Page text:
Around the World in Eighty Days

Image for Around the World in Eighty Days

After stealing a valuable jade Buddha from the Bank Of England, Chinese thief Lau Xing (Chan) disguises himself as French valet Passepartout and teams up with Phileas Fogg (Coogan), an eccentric inventor who has made a wager that he can circumnavigate the globe within 80 days.


Given its status as a classic novel whose previous adaptation won the Best Picture Oscar in 1956, remaking Around The World In Eighty Days was always going to be a tricky task. That, however, is a poor excuse for what Wedding Singer director Frank Coraci has come up with: a leaden version of Jules Verne's classic, which tries to turn up the comedy factor yet offers only occasional flashes of inspiration. More than anything, it feels like yet another excuse for a frantic Jackie Chan kung fu-a-thon, only this time dressed up in 19th century costumes and set against various exotically painted backdrops.

Of course, no Chan movie can get away without giving the man himself a chance to show off his stunt work, and here he gets to take on legions of Chinese warriors and other enemies using all manner of improvised weaponry. But his antics feel oddly out of place in what is, after all, supposed to be a literary adaptation, and ultimately the action overshadows the central story rather than enhancing it. The poor script doesn't help either, littered with double entendres and borderline toilet gags that would be more at home in a high school comedy.

On the plus side, it looks pretty, with Coraci making the most of the foreign locations and period detail. Coogan is engaging enough as the eccentric Fogg (although his cut-glass English accent soon gives way to a long string of Victorian-era Alan Partridge-isms), and De France does her best with the love interest role. But bad guy Broadbent seems to spend much of his screen time shouting rather than being truly villainous, while Bremner reaches a career nadir as the Cocker-nee cop who forms the basis of a running gag that quickly wears thin.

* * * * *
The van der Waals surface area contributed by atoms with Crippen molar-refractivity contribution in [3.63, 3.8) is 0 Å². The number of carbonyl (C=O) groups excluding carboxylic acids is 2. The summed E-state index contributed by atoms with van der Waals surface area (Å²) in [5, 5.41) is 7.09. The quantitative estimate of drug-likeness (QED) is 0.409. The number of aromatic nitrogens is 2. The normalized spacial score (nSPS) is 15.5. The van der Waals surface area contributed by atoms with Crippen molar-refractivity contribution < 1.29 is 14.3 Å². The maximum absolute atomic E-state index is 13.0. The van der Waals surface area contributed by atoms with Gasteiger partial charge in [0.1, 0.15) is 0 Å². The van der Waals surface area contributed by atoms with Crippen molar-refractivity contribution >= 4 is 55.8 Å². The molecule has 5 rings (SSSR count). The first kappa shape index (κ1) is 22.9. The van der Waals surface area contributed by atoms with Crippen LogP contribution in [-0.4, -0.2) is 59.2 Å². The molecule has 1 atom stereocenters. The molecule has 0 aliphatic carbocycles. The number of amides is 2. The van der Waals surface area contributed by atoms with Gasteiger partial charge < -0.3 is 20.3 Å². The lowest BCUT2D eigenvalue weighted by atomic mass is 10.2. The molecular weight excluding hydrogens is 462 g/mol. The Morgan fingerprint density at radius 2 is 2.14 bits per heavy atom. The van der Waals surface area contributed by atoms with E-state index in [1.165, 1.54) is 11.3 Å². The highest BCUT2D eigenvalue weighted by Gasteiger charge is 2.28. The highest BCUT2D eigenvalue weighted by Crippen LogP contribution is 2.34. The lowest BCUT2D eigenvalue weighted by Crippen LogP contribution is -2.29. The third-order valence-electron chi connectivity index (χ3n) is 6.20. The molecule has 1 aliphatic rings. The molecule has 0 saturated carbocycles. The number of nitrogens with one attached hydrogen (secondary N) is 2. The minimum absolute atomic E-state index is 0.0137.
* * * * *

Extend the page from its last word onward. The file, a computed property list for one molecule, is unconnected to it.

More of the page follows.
What's really missing from this, ultimately, is the magic that any adaptation of this story so desperately needs, while the conveyor belt of cameo appearances (Arnold Schwarzenegger as a Turkish prince, Kathy Bates as Queen Victoria etc. etc.) gives it the feel of one of those mid-'70s movies where the main priority was to shoehorn in as many famous faces as possible, rather than make a decent movie. It livens up a bit in the last reel when Fogg's inventive brain pulls out all the stops to try to win the bet, but by that point you'll be too jaded to care.

Very young viewers might enjoy the knockabout comedy, but by playing the entire concept for laughs, the end result loses the story's sense of adventure and ends up being more slapdash than slapstick. Jules Verne must be turning in his grave.